The number of Americans filing applications for unemployment benefits dropped last week to the lowest level in more than eight years, reflecting what could be a pickup in auto making during a typically slow time of year.
Jobless claims fell by 19,000 to 284,000 in the week ended July 19, the fewest since February 2006 and lower than any economist surveyed by Bloomberg forecast, a Labor Department report showed today in Washington. Applications can be volatile in July because of auto plant shutdowns, even as state data showed nothing inconsistent with prior years, a Labor Department spokesman said as the data was released to the press.
Fewer claims signal employers are reluctant to let go of staff as the talent pool shrinks and sales improve. A tightening labor market could lift wages and spur consumer spending, which accounts for about 70 percent of the economy.
“Make no mistake -- the broader trend is definitely one for improvement,” said Tom Porcelli, chief U.S. economist at RBC Capital Markets in New York, who projected claims would drop. “But there’s an asterisk that needs to be assigned to this number, and that’s broadly true for claims in July.”
Stock-index futures held earlier gains after the report. The contract on the Standard & Poor’s 500 Index maturing in September climbed 0.2 percent to 1,984.4 8:59 a.m. in New York.
The median forecast of 50 economists surveyed by Bloomberg projected 307,000 claims would be filed last week. Estimates ranged from 295,000 to 320,000. The Labor Department revised the prior week’s reading to 303,000 from an initially reported 302,000.
While the Labor Department spokesman said there was nothing unusual in the figures and no states were estimated, the timing and extent of closings to re-tool auto factories for the new model year is typically difficult for the government to gauge, causing claims to gyrate at this time of year. It will probably take several weeks for the data to stabilize enough to signal whether firings are truly ebbing.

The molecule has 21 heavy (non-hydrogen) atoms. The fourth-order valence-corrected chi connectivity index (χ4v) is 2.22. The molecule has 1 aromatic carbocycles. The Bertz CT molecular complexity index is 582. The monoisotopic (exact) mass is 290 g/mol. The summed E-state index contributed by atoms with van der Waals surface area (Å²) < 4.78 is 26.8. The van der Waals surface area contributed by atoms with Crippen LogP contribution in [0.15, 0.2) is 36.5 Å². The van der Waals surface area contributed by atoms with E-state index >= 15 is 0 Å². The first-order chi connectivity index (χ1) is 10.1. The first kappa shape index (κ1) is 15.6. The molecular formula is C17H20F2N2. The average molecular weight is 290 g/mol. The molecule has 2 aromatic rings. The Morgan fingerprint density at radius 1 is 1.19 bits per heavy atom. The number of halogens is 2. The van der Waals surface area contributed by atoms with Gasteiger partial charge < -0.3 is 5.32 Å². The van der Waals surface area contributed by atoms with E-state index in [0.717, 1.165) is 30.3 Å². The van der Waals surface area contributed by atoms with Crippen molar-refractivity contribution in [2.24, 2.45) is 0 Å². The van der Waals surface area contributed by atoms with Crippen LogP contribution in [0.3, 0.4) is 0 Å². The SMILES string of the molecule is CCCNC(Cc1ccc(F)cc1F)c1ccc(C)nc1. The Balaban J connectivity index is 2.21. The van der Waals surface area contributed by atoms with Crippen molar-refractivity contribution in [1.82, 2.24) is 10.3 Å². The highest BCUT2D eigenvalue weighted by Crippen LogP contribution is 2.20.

Michigan, New Jersey and Ohio were among states that reported the biggest decrease in claims in the week ended July 12 amid fewer firings in manufacturing and transportation industries. That may indicate more auto plants than usual remained open this year to meet improving demand.
“Today’s jobless claims data likely informs us more about production than employment,” Neil Dutta, head of U.S. economics at Renaissance Macro Research LLC in New York, said in a note after the report. “Auto production is in overdrive at a time when factories are normally shutdown to retool for new makes and models. We would expect a significant pick-up in motor vehicle production and manufacturing employment in July.”
The four-week average of jobless claims, considered a less volatile measure than the weekly figure, decreased to 302,000, the lowest since May 2007, from 309,250 in the prior week.
The number of people continuing to receive jobless benefits declined by 8,000 to 2.5 million in the week ended July 12, the fewest since June 2007. The unemployment rate among people eligible for benefits held at 1.9 percent, today’s report showed. These data are reported with a one-week lag.
Employers added 288,000 jobs in June, lifting the average monthly advance so far in 2014 to almost 231,000. If that pace is sustained, it would be the best year since 1999.
The unemployment rate dropped last month to an almost six-year low of 6.1 percent.
A strengthening labor market is leading consumers to increase spending, spurring transactions at Bank of America Corp. The Charlotte, North Carolina-based bank saw an 8 percent growth in credit and debit card volumes and increased balances since the first quarter.
“While the economy still faces challenges, progress is being made throughout the economy but also throughout our company.” said Brian Moynihan, Bank of America Corp.’s chief executive officer during a second quarter earnings call on July 16. “As we have strong positions, leadership positions across consumer and commercial companies in America, we have a view into the key indicators of an improving economy, which show signs everywhere of improvement.”
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